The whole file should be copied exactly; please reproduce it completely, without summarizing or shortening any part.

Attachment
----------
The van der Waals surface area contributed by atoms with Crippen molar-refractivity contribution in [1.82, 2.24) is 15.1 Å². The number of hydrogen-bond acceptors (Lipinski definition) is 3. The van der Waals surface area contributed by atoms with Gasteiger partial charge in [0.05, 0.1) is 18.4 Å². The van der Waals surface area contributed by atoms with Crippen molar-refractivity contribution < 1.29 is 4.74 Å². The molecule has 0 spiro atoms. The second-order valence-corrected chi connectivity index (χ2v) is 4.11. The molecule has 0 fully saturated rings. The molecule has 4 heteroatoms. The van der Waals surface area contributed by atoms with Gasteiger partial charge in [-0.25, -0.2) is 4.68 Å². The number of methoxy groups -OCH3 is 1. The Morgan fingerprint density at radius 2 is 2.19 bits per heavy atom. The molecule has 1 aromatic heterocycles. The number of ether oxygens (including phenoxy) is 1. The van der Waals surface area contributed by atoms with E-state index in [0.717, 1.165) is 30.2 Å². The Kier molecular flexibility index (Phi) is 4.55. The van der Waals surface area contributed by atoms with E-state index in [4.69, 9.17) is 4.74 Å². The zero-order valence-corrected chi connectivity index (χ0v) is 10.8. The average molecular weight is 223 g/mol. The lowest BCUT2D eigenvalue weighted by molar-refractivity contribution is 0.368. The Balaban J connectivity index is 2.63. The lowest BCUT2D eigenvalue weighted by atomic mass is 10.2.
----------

The van der Waals surface area contributed by atoms with Crippen molar-refractivity contribution in [1.82, 2.24) is 15.1 Å². The number of hydrogen-bond acceptors (Lipinski definition) is 3. The van der Waals surface area contributed by atoms with Gasteiger partial charge in [0.05, 0.1) is 18.4 Å². The van der Waals surface area contributed by atoms with Crippen molar-refractivity contribution < 1.29 is 4.74 Å². The molecule has 0 spiro atoms. The second-order valence-corrected chi connectivity index (χ2v) is 4.11. The molecule has 0 fully saturated rings. The molecule has 4 heteroatoms. The van der Waals surface area contributed by atoms with Gasteiger partial charge in [-0.25, -0.2) is 4.68 Å². The number of methoxy groups -OCH3 is 1. The Morgan fingerprint density at radius 2 is 2.19 bits per heavy atom. The molecule has 1 aromatic heterocycles. The number of ether oxygens (including phenoxy) is 1. The van der Waals surface area contributed by atoms with E-state index in [0.717, 1.165) is 30.2 Å². The Kier molecular flexibility index (Phi) is 4.55. The van der Waals surface area contributed by atoms with E-state index in [4.69, 9.17) is 4.74 Å². The zero-order valence-corrected chi connectivity index (χ0v) is 10.8. The average molecular weight is 223 g/mol. The lowest BCUT2D eigenvalue weighted by molar-refractivity contribution is 0.368. The Balaban J connectivity index is 2.63. The lowest BCUT2D eigenvalue weighted by atomic mass is 10.2.